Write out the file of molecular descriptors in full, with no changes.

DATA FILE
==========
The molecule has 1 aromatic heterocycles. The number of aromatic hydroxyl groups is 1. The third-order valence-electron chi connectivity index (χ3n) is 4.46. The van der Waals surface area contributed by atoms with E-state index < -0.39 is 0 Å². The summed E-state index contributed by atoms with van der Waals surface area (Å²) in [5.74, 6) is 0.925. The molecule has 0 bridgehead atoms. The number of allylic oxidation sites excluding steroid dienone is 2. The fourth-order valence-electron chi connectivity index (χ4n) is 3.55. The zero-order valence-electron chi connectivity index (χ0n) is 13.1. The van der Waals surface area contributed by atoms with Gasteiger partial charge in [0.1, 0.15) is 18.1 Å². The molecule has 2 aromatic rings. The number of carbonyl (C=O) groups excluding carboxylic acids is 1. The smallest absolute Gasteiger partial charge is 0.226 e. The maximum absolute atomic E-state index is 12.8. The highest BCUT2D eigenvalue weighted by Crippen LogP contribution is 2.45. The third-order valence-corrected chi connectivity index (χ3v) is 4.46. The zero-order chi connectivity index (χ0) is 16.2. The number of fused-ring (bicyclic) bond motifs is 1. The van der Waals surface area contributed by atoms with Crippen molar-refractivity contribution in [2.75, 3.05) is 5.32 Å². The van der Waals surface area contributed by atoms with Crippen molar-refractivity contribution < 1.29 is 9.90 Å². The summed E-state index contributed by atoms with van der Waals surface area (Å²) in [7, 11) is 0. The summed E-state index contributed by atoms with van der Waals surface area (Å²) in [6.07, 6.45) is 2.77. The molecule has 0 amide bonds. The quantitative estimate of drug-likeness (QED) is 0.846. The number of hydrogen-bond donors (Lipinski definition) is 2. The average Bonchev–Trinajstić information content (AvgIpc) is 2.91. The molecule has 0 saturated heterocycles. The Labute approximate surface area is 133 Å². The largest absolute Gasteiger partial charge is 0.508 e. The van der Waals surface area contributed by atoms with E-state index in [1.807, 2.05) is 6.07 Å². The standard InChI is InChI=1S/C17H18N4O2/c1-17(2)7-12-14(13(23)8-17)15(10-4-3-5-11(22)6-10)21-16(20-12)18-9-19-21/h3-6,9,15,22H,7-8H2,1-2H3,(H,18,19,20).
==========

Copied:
The molecule has 1 aromatic heterocycles. The number of aromatic hydroxyl groups is 1. The third-order valence-electron chi connectivity index (χ3n) is 4.46. The van der Waals surface area contributed by atoms with E-state index < -0.39 is 0 Å². The summed E-state index contributed by atoms with van der Waals surface area (Å²) in [5.74, 6) is 0.925. The molecule has 0 bridgehead atoms. The number of allylic oxidation sites excluding steroid dienone is 2. The fourth-order valence-electron chi connectivity index (χ4n) is 3.55. The zero-order valence-electron chi connectivity index (χ0n) is 13.1. The van der Waals surface area contributed by atoms with Gasteiger partial charge in [0.1, 0.15) is 18.1 Å². The molecule has 2 aromatic rings. The number of carbonyl (C=O) groups excluding carboxylic acids is 1. The smallest absolute Gasteiger partial charge is 0.226 e. The maximum absolute atomic E-state index is 12.8. The highest BCUT2D eigenvalue weighted by Crippen LogP contribution is 2.45. The third-order valence-corrected chi connectivity index (χ3v) is 4.46. The zero-order chi connectivity index (χ0) is 16.2. The number of fused-ring (bicyclic) bond motifs is 1. The van der Waals surface area contributed by atoms with Crippen molar-refractivity contribution in [2.75, 3.05) is 5.32 Å². The van der Waals surface area contributed by atoms with Crippen molar-refractivity contribution < 1.29 is 9.90 Å². The summed E-state index contributed by atoms with van der Waals surface area (Å²) in [7, 11) is 0. The summed E-state index contributed by atoms with van der Waals surface area (Å²) in [6.07, 6.45) is 2.77. The molecule has 0 amide bonds. The quantitative estimate of drug-likeness (QED) is 0.846. The number of hydrogen-bond donors (Lipinski definition) is 2. The average Bonchev–Trinajstić information content (AvgIpc) is 2.91. The molecule has 0 saturated heterocycles. The Labute approximate surface area is 133 Å². The largest absolute Gasteiger partial charge is 0.508 e. The van der Waals surface area contributed by atoms with E-state index in [1.807, 2.05) is 6.07 Å². The standard InChI is InChI=1S/C17H18N4O2/c1-17(2)7-12-14(13(23)8-17)15(10-4-3-5-11(22)6-10)21-16(20-12)18-9-19-21/h3-6,9,15,22H,7-8H2,1-2H3,(H,18,19,20).